John Merrow offers sage advice about how to protect your child from predators. Do not put their name on their backpack, lunchbox, or clothing.

He writes:

The adult and child walking in front of me were complete strangers, people I had never seen before. The man, who looked to be in his early 30’s, was casually dressed. He was holding the hand of a young girl, probably about five years old. Perhaps the girl, Sophie, was his daughter and they were on their way home from school or a music lesson.

If you’re reading carefully, you may be thinking, “Hold on a minute! You wrote that you had never seen those two before, and yet you assert that her name was Sophie? That doesn’t compute, buddy. You’ve lost your credibility….big time.”

I did what I have done on other occasions. I called out, “Excuse me, sir,” and the man stopped and turned around. “Hi, Sophie,” I said, and the man looked at me sideways, probably wondering why an old man with white hair was striking up a conversation.

“Do I know you,” he asked, somewhat suspiciously?

“No,” I said. “We have never met, but I know your daughter’s name is Sophie. I probably shouldn’t know it, but I do–and so does everyone else who sees her backpack.”

He seemed uncertain as to how to respond to my blunt, even rude, comment, and so I continued talking.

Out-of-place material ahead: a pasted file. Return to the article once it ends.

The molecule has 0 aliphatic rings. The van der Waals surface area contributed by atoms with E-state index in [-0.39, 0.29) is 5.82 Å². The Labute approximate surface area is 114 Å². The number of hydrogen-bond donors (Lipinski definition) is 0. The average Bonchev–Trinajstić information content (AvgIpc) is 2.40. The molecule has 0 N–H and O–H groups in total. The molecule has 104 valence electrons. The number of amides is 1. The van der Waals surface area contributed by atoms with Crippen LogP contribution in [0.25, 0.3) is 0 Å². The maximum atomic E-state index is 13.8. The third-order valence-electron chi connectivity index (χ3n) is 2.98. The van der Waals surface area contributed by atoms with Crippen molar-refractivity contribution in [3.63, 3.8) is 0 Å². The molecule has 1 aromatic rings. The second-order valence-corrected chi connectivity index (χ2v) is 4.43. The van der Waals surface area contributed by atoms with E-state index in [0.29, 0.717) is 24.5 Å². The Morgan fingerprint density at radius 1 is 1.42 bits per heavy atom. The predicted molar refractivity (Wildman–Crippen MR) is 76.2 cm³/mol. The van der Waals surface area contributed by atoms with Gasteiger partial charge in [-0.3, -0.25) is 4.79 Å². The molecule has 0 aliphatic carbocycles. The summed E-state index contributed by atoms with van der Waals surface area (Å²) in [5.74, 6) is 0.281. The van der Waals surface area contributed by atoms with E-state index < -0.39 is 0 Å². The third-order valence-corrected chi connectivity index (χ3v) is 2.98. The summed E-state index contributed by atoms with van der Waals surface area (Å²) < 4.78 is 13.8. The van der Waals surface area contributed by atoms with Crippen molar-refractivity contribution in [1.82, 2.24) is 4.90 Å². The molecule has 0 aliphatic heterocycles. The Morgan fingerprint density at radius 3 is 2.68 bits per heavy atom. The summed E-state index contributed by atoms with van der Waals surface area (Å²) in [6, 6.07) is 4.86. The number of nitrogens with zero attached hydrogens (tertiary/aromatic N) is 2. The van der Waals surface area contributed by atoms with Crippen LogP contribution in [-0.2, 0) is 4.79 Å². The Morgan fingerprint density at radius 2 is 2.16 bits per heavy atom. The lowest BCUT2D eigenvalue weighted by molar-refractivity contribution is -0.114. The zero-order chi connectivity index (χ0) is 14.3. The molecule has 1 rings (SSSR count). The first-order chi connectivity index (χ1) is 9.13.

“I reported on children’s issues for 41 years on public television and radio,” I said. “And a story I did on child predators back in the 1980’s has stayed with me. I spent a day with cops searching for a suspected pedophile, and at one point they hauled in a man who was lingering outside an elementary school. He hadn’t done anything, so they couldn’t charge him, and he denied being a predator. But he did tell them—and me, the reporter–how pedophiles are successful in persuading children to go off with them.”

The father was now paying close attention.

“The biggest gift,” this (probable) predator said, “is clothing or a backpack with the child’s name printed on it. All he has to do is call the child by name to catch them off guard. The 5-year-old won’t recognize or remember him, but children see many adults throughout their day. But the man knows her name, and so she might assume that she must have met him. Of course, her parents have taught her not to talk to strangers, but this man knows her name, and so she lets down her guard.”

I have not been able to erase from my memory his final words: “Game over.”

Unfortunately (from my point of view), personalized backpacks like the one Sophie was wearing are big business. A Google search turns up 43,100,000 hits. That’s 43 MILLION! A search for personalized lunch boxes– another gift to predators–produces 10,000,000 hits. Disney will gladly sell you all sorts of stuff with your child’s name emblazoned on it, as will hundreds of other large companies.

Open the link and read on.